We Have No Idea: a guide to the unknown universe (Jorge Cham & Daniel Whiteson)

Black (Osajyefo, Smith III, Igle & Randolph)

Star Wars: les plus belles affiches/the most beautiful posters (Drew Struzan0

The Art Of Neil Gaiman (Hayley Campbell)

Heroes Of The Frontier (Dave Eggers)

Talking To My Daughter About The Economy: a brief history of Capitalism (Yanis Varoufakis)

How To Be Black (Baratunde Thurston)

 

Books Read, January 2018 (highly recommended books in bold)

Hunger Makes Me A Modern Girl (Carrie Brownstein)

Stone Mattress: nine tales (Margaret Atwood)

Stranger In A Strange Land (Robert A.Heinlein)

A Tree In The Sea (Holly & Blake Kern)

Paris, Trance (Geoff Dyer)

Imagine (Erik Johansson)

Havana: a subtropical delirium (Mark Kurlansky)

Cuba On The Verge: 12 writers on continuity and change in havana and across the country (ed.Leila Geurreiro)

It’s All Relative: adventures up and down the world family tree (A.J.Jacobs)

Solve For Happy: engineer your path to joy (Mo Gawdat)

Black (Osajyefo, Smith III, Igle & Randolph)

The Chibok Girls (Helen Habila)

We Have No Idea: a guide to the unknown universe (Jorge Cham & Daniel Whiteson)

Vacationland (John Hodgman)

Am I Alone Here? notes on living to read and reading to live (Peter Ormer)

Star Wars: les plus belles affiches/the most beautiful posters (Drew Struzan0

Talking To My Daughter About The Economy: a brief history of Capitalism (Yanis Varoufakis)

Heroes Of The Frontier (Dave Eggers)

Einstein’s Riddle: riddles, paradoxes, and conundrums to stretch your mind  (Jeremy Stangroom)

How To Be Black (Baratunde Thurston)

The Schooldays Of Jesus (J.M.Coetzee)

 
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Posted by on March 13, 2018 in BOOKS

 

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107. ‘No One Belongs Here More Than You,’ Miranda July…

107. ‘No One Belongs Here More Than You,’ Miranda July…

Short

stories

are

BRILLIANT!

I have found myself reading a lot of them recently, and even discovering new favourite authors, from George Saunders to Etgar Keret.

They are an art form unto themselves, following different rules, logic and styles to other types of literature and, best of all, if you’re not enjoying one it’s all over soon enough and you can move onto another.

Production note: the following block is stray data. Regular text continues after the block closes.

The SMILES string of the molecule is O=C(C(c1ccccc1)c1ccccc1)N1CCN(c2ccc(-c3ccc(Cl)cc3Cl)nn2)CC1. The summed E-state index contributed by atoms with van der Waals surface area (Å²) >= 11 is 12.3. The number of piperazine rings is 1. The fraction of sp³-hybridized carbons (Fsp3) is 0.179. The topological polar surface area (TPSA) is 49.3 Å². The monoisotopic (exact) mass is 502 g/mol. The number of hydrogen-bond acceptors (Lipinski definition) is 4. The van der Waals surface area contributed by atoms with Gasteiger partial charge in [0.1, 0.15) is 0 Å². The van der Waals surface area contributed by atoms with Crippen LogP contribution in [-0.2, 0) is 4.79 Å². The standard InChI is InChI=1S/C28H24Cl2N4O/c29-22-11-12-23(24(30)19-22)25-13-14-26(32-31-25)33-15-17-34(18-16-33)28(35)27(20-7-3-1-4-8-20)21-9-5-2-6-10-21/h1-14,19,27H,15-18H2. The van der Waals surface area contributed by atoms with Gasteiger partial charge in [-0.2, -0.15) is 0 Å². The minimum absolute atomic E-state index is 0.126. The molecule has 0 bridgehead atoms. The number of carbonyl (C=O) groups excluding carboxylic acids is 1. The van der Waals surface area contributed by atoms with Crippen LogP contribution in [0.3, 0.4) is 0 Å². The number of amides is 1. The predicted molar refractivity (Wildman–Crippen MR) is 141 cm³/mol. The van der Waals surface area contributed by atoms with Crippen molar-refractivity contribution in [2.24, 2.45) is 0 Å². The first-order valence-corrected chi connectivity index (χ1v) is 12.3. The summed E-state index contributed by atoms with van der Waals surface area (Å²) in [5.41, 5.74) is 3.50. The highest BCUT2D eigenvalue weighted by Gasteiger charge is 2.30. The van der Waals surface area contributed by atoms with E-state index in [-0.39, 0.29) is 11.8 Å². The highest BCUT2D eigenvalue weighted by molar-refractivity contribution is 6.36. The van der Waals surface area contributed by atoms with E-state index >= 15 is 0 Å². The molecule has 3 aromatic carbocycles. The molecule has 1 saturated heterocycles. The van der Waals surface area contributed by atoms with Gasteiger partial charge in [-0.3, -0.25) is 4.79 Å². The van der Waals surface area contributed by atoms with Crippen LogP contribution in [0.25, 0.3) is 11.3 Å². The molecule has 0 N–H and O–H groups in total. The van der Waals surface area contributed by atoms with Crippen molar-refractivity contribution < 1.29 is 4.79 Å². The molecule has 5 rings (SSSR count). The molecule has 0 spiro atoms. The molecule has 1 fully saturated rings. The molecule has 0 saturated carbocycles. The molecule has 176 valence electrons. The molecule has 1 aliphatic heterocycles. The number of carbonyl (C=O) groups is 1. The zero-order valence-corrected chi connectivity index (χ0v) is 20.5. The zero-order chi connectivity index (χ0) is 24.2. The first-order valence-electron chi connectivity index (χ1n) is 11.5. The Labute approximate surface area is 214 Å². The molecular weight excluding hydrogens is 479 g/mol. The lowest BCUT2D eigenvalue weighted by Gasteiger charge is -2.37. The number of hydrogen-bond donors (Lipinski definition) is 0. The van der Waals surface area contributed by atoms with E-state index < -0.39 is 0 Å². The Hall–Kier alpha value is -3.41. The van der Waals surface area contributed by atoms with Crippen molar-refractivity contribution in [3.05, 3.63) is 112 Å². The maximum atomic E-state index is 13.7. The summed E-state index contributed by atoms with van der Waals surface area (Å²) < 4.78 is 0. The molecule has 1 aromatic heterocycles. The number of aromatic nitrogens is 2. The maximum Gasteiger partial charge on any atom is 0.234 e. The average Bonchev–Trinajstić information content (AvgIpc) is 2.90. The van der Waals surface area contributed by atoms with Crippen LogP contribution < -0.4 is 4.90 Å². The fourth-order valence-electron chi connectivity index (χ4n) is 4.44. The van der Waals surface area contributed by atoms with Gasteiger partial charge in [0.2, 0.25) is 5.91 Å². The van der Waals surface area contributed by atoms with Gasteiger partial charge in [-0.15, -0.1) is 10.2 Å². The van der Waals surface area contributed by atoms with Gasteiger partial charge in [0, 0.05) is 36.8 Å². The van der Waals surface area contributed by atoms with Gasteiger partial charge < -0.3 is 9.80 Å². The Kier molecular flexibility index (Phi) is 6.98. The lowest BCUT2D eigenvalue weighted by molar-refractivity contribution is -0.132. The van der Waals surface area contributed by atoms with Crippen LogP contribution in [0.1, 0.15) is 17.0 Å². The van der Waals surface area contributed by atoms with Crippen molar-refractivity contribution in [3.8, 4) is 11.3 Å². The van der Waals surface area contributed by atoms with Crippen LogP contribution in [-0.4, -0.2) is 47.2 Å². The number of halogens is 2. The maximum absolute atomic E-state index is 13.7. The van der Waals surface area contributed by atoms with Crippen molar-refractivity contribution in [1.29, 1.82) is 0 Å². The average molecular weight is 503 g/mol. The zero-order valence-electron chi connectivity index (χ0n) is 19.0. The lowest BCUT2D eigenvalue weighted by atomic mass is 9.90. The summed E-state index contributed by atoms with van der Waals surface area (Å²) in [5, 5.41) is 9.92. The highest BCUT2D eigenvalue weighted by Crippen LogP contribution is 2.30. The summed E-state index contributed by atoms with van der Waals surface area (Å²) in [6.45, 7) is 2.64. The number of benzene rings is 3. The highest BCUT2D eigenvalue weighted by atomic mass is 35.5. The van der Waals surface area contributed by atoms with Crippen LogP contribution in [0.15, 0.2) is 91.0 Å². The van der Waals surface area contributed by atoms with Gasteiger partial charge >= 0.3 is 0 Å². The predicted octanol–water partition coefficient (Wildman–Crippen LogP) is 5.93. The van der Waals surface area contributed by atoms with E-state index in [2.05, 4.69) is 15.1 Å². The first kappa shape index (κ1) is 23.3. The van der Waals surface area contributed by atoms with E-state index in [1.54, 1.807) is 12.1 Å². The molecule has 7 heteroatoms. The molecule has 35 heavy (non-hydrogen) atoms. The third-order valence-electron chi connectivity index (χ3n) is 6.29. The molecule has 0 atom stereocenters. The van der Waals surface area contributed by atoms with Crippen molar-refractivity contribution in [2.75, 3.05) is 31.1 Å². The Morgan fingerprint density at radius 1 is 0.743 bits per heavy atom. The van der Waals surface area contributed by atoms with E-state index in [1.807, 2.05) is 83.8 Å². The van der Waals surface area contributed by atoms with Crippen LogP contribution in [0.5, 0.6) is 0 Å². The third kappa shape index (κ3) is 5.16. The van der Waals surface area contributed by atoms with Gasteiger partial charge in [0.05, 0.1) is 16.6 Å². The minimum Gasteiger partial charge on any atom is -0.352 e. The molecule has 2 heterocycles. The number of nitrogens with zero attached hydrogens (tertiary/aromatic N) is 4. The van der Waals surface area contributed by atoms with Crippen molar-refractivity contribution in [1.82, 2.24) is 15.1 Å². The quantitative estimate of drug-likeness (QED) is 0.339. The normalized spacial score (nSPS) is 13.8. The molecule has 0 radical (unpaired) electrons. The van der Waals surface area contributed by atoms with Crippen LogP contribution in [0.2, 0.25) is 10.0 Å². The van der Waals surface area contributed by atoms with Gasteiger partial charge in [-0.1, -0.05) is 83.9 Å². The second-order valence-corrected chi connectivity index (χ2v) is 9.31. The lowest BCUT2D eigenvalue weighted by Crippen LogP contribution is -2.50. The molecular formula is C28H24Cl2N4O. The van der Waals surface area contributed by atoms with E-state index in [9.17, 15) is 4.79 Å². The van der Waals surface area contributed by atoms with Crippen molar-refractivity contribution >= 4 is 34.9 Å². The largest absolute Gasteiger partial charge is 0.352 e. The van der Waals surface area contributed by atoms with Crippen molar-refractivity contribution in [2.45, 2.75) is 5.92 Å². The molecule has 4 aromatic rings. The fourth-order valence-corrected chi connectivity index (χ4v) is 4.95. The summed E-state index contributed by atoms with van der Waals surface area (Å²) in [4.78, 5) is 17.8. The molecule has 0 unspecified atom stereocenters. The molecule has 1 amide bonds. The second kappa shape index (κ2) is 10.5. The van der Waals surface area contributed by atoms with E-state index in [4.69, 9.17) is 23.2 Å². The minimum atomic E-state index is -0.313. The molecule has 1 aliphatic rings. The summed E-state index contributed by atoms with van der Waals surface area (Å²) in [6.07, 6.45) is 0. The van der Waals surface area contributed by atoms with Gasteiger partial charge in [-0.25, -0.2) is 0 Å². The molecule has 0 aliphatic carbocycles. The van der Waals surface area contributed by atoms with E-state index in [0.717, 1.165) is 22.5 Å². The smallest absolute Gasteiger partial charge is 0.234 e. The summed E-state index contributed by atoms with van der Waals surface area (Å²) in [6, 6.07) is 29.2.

But even knowing all of this, and with glowing praise from newspapers, magazines and authors (including my beloved Dave Eggers) on the front and back covers, I was still blown away with how good Miranda July‘s 2005 debut ‘No One Belongs Here More Than You‘ was/is.

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As you can see from the website she set up to promote the book, she has a quirky, indie sense of humour which comes flooding out in the 16 tales told in this compilation, but it is a humour interwoven with an array of emotions and issues: ball-shrinking awkwardness, (‘Making Love In 2003‘ is the best excuse for paedophilia since ‘Lolita‘ only in a more sci-fi, hilarious way, if you can picture that); feminism; social awkwardness; sexual awkwardness; physical awkwardness, (it occurs to me, writing this, that there is a lot of awkwardness in there, which I probably should have guessed given the title…but awkwardness, as fans of ‘The Office‘ will know, is often amusing); and underlying it all, love.

Where we find love, how we find love, how it finds us, how it avoids finding us, what we put up with to convince ourselves we have it – these are all things you may learn reading this book. But most of all, you will have fun.

At the 2013 Hay Literature Festival I had the honour of attending a talk by the aforementioned George Saunders using a wonderful Donald Barthelme short story to deconstruct the art of the short story. (I am delighted to find that the piece itself is free to read online here). It was all about the journey and not the ending, the author leading the reader to new, unexpected places, and doing it in under incredibly restrictive parameters. (I think. I don’t remember it too well, and don’t have time to go back and listen to it, which you can do if you feel like, here).

If you haven’t read many short stories, you could do a lot worse than start here.

418x9PVeHEL  nbhmty-russianweb  images  nbhmty-hebrewweb1  Miranda July + Short Stories 

 
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Posted by on March 9, 2014 in BOOKS